Dhobi Ghaat: Very close to Racecourse road, a trip down to these lanes is sure to make you experience something different. This sure is bound to make you understand a lot of things, including being a little more humble.

Bade Miyan, Mumbai

Bade Miyan.. This place is famous for its non-veg food. Although general recommendations were to come here after midnight, I ended up going a lil early. Gives you the feel of old-muslim hotels, with a going-big approach!!

Art gallery, Near Jahangir art gallery, Mumbai

Art, Creativity and simply off-beat stuff. Along the Jahangir Art gallery, a place place the Kala ghoda festival takes place, these gems can be seen.

Near Colaba  causeway, Mumbai

Near Colaba causeway, away from the market, you get to see this sight. I’ve never seen ships, so close. Even noticed the helipad in between the huts, when one landed just in between them.

Fort Area, Mumbai

Fort area!! This area simply vows you with British era buildings sprawled around. Its classy, pleasing and Mumbai!!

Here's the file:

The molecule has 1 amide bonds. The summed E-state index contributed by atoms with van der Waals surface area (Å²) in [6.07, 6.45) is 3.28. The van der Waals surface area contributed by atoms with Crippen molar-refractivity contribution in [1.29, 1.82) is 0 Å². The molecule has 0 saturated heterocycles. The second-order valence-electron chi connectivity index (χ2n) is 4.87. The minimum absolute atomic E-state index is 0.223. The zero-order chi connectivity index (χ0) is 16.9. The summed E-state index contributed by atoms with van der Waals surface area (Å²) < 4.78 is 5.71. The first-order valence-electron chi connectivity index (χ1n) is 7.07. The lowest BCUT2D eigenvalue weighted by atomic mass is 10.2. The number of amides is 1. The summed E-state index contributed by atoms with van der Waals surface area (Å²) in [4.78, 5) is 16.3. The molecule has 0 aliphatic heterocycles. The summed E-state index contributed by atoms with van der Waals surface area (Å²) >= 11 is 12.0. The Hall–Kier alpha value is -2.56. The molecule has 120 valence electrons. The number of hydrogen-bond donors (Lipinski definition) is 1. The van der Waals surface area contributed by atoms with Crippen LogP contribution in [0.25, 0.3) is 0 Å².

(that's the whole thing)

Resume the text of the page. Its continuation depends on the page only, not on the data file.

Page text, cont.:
Food in Mumbai

Food!! YES, that’s one of the most important part of my trips anywhere.

Sadly, due to the rains, it was tough to explore the street food for which Mumbai is famous for, and the ones I did, couldn’t take pics of. Some of the lucky ones, which got clicked are here!! Must add, the options for food of all kind, are unlimited!!

Me, Rains and Nariman Point

Rains all around, wind cheater and a cap on, I strolled around!! This one is from Nariman point. Rains, Bhutta, sea-side and Me. Best moment of the trip.

Mumbai Police busy in their phones :P

Jokes apart, they seemed to be really helpful. I asked about a particular location and where I can get a cab, he told me in marathi (which i understood somehow :P), its near only beta, go take a walk!!

Security seemed pretty tight in most places, and just like you’ll see CCD’s at every nukkad here in Bangalore, you get Police station there!!

Magic of Mumbai

The magic of Mumbai, cannot be captured in just 3 days. It needs a lot of time to sink in, immerse and enjoy the whole of it. I’m pretty sure that this place will be visited again, very soon.

So, until my next trip, the travelogue will get a little rest now.

Travelogue: The Pondicherry Chapter

‘Give Time a break’, says the Pondicherry Tourism tagline.


Indeed a fitting tag to define the place far south, that once used to be a french colony and yet maintains some of that flavor from its past. A two-day vacation, all alone on my first-of-many travels, began on 15th August. Pondicherry happened to be my first solo trip and marked a start to my travels across the country. Being the first makes it even special. This travelogue on Pondicherry tries to capture the details of my 2-day stay in this beach town.

Rock Beach